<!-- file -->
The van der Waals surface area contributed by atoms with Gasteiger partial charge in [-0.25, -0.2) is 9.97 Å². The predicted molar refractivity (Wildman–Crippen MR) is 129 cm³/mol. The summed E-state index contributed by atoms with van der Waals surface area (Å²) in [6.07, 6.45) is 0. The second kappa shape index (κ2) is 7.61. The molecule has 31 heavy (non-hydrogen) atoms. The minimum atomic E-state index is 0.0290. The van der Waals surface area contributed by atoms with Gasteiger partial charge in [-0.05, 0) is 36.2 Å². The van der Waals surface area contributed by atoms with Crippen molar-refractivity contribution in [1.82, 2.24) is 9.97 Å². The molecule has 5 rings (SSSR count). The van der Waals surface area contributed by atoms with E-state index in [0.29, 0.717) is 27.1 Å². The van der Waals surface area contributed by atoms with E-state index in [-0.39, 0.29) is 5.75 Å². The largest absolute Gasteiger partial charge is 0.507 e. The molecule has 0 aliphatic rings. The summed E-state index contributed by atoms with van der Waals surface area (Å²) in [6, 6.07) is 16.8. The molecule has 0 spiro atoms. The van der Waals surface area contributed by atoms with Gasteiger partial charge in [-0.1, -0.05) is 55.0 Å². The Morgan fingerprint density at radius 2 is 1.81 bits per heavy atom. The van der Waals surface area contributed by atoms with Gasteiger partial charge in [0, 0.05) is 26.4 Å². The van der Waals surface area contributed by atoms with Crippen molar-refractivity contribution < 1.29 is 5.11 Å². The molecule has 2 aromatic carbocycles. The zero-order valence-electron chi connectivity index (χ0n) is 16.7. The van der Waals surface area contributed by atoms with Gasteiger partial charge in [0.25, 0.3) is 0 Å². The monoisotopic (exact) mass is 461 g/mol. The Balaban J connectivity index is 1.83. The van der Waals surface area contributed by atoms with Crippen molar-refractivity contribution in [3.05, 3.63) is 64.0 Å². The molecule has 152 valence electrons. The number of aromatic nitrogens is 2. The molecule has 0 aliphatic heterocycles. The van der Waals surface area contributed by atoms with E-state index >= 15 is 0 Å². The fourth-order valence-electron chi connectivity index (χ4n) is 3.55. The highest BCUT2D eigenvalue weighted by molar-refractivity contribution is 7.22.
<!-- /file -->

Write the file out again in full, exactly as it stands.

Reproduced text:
The van der Waals surface area contributed by atoms with Gasteiger partial charge in [-0.25, -0.2) is 9.97 Å². The predicted molar refractivity (Wildman–Crippen MR) is 129 cm³/mol. The summed E-state index contributed by atoms with van der Waals surface area (Å²) in [6.07, 6.45) is 0. The second kappa shape index (κ2) is 7.61. The molecule has 31 heavy (non-hydrogen) atoms. The minimum atomic E-state index is 0.0290. The van der Waals surface area contributed by atoms with Gasteiger partial charge in [-0.05, 0) is 36.2 Å². The van der Waals surface area contributed by atoms with Crippen molar-refractivity contribution in [1.82, 2.24) is 9.97 Å². The molecule has 5 rings (SSSR count). The van der Waals surface area contributed by atoms with E-state index in [0.29, 0.717) is 27.1 Å². The van der Waals surface area contributed by atoms with E-state index in [-0.39, 0.29) is 5.75 Å². The largest absolute Gasteiger partial charge is 0.507 e. The molecule has 0 aliphatic rings. The summed E-state index contributed by atoms with van der Waals surface area (Å²) in [6, 6.07) is 16.8. The molecule has 0 spiro atoms. The van der Waals surface area contributed by atoms with Gasteiger partial charge in [-0.1, -0.05) is 55.0 Å². The Morgan fingerprint density at radius 2 is 1.81 bits per heavy atom. The van der Waals surface area contributed by atoms with Gasteiger partial charge in [0, 0.05) is 26.4 Å². The van der Waals surface area contributed by atoms with Crippen molar-refractivity contribution < 1.29 is 5.11 Å². The molecule has 2 aromatic carbocycles. The zero-order valence-electron chi connectivity index (χ0n) is 16.7. The van der Waals surface area contributed by atoms with Gasteiger partial charge in [0.25, 0.3) is 0 Å². The monoisotopic (exact) mass is 461 g/mol. The Balaban J connectivity index is 1.83. The van der Waals surface area contributed by atoms with Crippen molar-refractivity contribution in [3.05, 3.63) is 64.0 Å². The molecule has 152 valence electrons. The number of aromatic nitrogens is 2. The molecule has 0 aliphatic heterocycles. The van der Waals surface area contributed by atoms with E-state index >= 15 is 0 Å². The fourth-order valence-electron chi connectivity index (χ4n) is 3.55. The highest BCUT2D eigenvalue weighted by molar-refractivity contribution is 7.22.